Happy Dictionary Day!

Hello, I’m Moray Teale and I am the Europeana Rise of Literacy Project Coordinator at the National Library.

Today, October 16th, is National Dictionary Day in the United States! It celebrates the birth of Noah Webster, the most famous American lexicographer. Webster’s Dictionary of the English Language was published in 1828 but it was not the first to be published by an American. That honour goes to A school dictionary: being a compendium of the latest and most improved dictionaries, which was published in 1798. By amazing coincidence the author’s name was Samuel Johnson Jr. – but there is no relation to the great English lexicographer.


The earliest English dictionaries

The earliest examples of dictionaries in English are wordlists limited to specialised subjects and difficult words. Robert Cawdrey’s Table Alphabeticall (1604) was the first English single-language dictionary and listed 3000 words with brief definitions of just one or two words  ‘whereby [people] may more easily and better vnderstand many hard English words…and also be made able to vse the same aptly themselues.’


A more comprehensive attempt was made by Thomas Blount, whose Glossographia from 1661 listed more than 11,000 words with detailed definitions. Blount recognised that foreign trade, the sciences and new products were flooding the language with new and unfamiliar words. Glossographia was the first English dictionary to explore the origins of words as well as their meanings.



Dr Johnson’s dictionary

The most famous and most extensive English dictionary was published by Dr Samuel Johnson in 1755. A Dictionary of the English Language contained 42.773 entries and ran to two very large volumes. Its detailed etymologies and literary examples set it apart from even its most sophisticated predecessors. It was also personal and prescriptive and has become notorious for expressing Johnson’s own prejudices rather than objective definitions. Many words, particularly dialect words, are dismissed as ‘low’ or ‘barbarous’.


Cant, dialect and the battle against non-standard English

Dictionaries of ‘incorrect’ English were actually more common than those of standard words and expressions. One popular form was the ‘canting dictionary’, which described the colourful slang associated with criminals. Popular pamphlets and chapbooks often included glossaries to help readers decipher the speech of rogues and highwaymen.


The terms ‘shoplifter’, ‘kidnapper’ and ‘swag’ were all originally thieves’ cant!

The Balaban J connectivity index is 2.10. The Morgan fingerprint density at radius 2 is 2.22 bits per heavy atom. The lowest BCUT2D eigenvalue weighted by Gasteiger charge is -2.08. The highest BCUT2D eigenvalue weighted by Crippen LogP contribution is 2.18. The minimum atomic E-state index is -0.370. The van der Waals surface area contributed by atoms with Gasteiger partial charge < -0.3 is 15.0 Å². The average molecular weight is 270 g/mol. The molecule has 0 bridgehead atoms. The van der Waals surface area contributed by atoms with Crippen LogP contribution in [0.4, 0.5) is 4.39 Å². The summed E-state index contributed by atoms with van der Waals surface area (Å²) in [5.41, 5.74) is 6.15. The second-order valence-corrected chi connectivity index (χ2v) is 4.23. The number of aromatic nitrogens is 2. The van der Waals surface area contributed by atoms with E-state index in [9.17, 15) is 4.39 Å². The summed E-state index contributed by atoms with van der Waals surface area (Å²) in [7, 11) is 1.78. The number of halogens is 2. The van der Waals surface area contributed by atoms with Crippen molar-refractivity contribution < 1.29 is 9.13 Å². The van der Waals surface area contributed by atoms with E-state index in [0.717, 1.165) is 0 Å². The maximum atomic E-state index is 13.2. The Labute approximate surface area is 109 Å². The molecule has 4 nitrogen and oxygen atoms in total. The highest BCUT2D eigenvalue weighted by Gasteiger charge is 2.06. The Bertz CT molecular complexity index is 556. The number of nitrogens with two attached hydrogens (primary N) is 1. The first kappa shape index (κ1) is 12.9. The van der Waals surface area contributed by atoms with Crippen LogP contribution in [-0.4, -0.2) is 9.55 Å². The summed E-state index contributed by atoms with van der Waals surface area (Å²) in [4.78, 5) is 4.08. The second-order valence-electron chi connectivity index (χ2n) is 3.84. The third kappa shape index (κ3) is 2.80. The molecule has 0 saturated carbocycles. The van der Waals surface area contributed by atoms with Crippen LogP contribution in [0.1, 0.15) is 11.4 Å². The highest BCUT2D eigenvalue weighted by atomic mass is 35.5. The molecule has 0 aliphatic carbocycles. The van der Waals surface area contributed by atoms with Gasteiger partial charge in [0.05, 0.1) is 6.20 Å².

My personal favourite is ‘cackling farts’, otherwise known as eggs!





Dialects as well as varieties of argot were seen as vulgar, and words and phrases associated with Scotland (and many parts of England) were condemned. Samuel Johnson’s  inconsistent attitude towards Scotland are well-known, but even prominent Scots such as the philosopher David Hume and the poet James Beattie published lists of Scotticisms to be avoided.


Vernacular dictionaries in Scotland

As a multi-lingual nation Scotland also had a need for reference works in Lowland Scots and Scottish Gaelic. Glossaries of Scots words, mostly associated with the Lowlands, appeared in translations such as Thomas Ruddiman’s Scots translation of Aeneis (1710), which included definitions, etymologies as well as examples from early manuscripts. Lists of Scots words and their meanings were often included in the works of poets such as Allan Ramsay and Robert Burns, who were shining lights in the vernacular revival of the eighteenth century. These works championed the Scots tongue rather than criticising it.

The first Scots dictionary was published in 1808 by Rev John Jamieson. He saw Anglicisation as ‘national servility’ and sought to establish Scots as an independent language. He suggested that the origin of Scots words could be found in the Pictish and Scandinavian languages and included detailed literary quotations to illustrate his definitions.










For Gaelic speakers in the Highlands and Islands, eighteenth-century dictionaries were designed to facilitate knowledge of English rather than their native language and dictionaries were usually bilingual. Alexander MacDonald’s 1741 Galick and English Vocabulary was the first non-religious book printed in Gaelic and was commissioned by the Society in Scotland for the Propagation of Christian Knowledge, a society notorious for its attempts to suppress the Gaelic language in favour of English.

Let’s celebrate all language varieties on Dictionary Day!